Global Markets spoke with Andrew Frey, creator and founder of DawnTown, Miami’s annual architecture competition. The winner will be awarded next week during Art Basel in Miami.
Global Markets: DawnTown, Miami’s annual global architectural competition, is in its third year. How has the competition grown over the past two years?
The competition receives about 100 entries every year, but its geographic diversity has grown. For example, two years ago, two of the three winning teams were from the US, but last year the winning teams were from Australia, Bangkok, and St. Petersburg. This means that more designers around the world have become aware of Miami’s dynamic urban context and support for creativity. We have also received increasing financial support from the John S. & James L. Knight Foundation and the Miami Downtown Development Authority.
2. At what stage are the designs that won the previous two years – e.g., the new station for the Metro Mover?
DawnTown is an ideas competition, intended to generate never-before-seen images that convey the potential of design to enrich the built environment and thus the lives of those who live in it. The competition topic each year is a specific existing design challenge in Miami, which helps give structure to the creative entries, and how each designer perceives the city of Miami ends up informing his or her design.
The sites selected for previous DawnTown competitions are owned by government agencies that, while they cooperated with us to varying degrees — Miami Dade Transit was especially supportive — do not have the budget and/or inclination to pursue the winning designs. For example, the water pump station has been fixed up with the addition of windows, landscaping, and paint, but it is a far cry from Helen Pierce’s design for a pulsing sea urchin.
3. This year’s competition revolves around creating a seaplane terminal. What was the main driver in selecting this project?
The main driver for choosing as this year’s topic a seaplane terminal on Watson Island was that, more than any of the other topics nominated, it is uniquely Miami and sets up an incredibly dynamic context for designers from around the world to explore: a small airport in a downtown on the waterfront on an island next to a cruise ship terminal, served by both a bridge and a tunnel (the later is being constructed), in a city that is as the crossroads of North America, South America, Europe, and the Caribbean.
4. Do you believe you have succeeded in implementing your initial vision for DawnTown?
DawnTown has been a great success. It has encouraged designers from around to immerse themselves in Miami and contribute their creativity to our city. The award ceremony during Art Basel Miami Beach has drawn more people to experience downtown Miami’s renaissance, its jobs, port, and public transportation now complemented by a large residential population, restaurants, and performing arts center. And it has raised awareness among the residents of Miami of the potential of new creative architecture.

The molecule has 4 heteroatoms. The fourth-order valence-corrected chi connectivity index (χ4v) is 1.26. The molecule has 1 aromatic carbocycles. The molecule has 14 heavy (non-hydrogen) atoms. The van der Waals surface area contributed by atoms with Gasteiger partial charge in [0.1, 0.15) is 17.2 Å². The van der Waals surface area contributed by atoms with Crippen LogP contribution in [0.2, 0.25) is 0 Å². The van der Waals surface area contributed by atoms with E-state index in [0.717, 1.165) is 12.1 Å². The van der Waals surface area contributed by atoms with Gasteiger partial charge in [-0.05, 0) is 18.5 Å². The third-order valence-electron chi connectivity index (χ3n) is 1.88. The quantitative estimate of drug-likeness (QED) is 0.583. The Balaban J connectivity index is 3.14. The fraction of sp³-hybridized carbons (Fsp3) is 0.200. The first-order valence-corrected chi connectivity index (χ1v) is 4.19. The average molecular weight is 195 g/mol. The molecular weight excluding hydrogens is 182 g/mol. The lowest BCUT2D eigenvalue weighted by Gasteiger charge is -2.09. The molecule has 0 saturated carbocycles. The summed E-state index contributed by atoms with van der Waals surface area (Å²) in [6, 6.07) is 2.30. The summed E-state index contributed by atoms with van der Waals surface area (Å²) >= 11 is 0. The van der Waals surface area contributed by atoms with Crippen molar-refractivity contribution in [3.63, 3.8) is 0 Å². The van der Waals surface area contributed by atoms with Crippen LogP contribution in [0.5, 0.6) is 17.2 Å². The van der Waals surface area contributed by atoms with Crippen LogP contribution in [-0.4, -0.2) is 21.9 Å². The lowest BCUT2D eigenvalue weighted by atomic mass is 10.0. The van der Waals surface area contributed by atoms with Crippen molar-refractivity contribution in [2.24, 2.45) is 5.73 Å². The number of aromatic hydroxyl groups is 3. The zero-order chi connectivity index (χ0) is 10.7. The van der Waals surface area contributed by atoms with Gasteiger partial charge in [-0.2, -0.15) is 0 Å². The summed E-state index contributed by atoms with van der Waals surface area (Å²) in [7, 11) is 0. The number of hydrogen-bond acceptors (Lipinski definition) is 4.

5. How does DawnTown benefit from occurring in tandem with Art Basel?
DawnTown benefits because during that week the world’s entire cultural elite (or so it seems) are already in Miami, so we don’t have to draw them here for the award ceremony, just nudge them away from South Beach, Wynwood, Midtown, and the Design District. Those areas are fine but not the potent combination of existing urban amenities and dynamic re-invention that is downtown Miami right now.
6. Do you have plans to expand DawnTown? What are the next steps for you?
There is some momentum behind the idea of adding an annual design-build competition, similar to what MOMA and P.S.1 do, which would involve a much more modest topic but one that is actually constructed and experienced by the public. Experiencing a structure and space is an inherently more powerful argument for the power of innovative architecture than looking at pictures. We would also like to do a small book looking back on the first three years of the competition.
7. Do you think the DawnTown concept can be rolled out to other cities? What would it take?
In my opinion one of the most exciting things about the DawnTown ideas competition is that it is incredibly cheap and replicable. The website is free, the topic instructions and background materials are put together by volunteers, the jury members are also volunteers, and the entrance fee is simply the cost to print your design. Outreach and PR for the first year was mainly me sending lots of emails, and the recipients graciously forwarding them to more people. And the award ceremonies have been generously donated by the host venues. The only funds required are for the prizes and PR to help leverage the excitement of the competion. In an era of tight budgets, if a community wants to create an event to highlight an area of revitalization and support for innovative design, I can’t imagine a more efficient use of resources than a similar competition.
- Monique Stringfellow: Art Basel Miami Watch: An Interview With the Owner of Miami’s Art Hotel (huffingtonpost.com)
- Art Basel Miami Beach 2010 (slog.thestranger.com)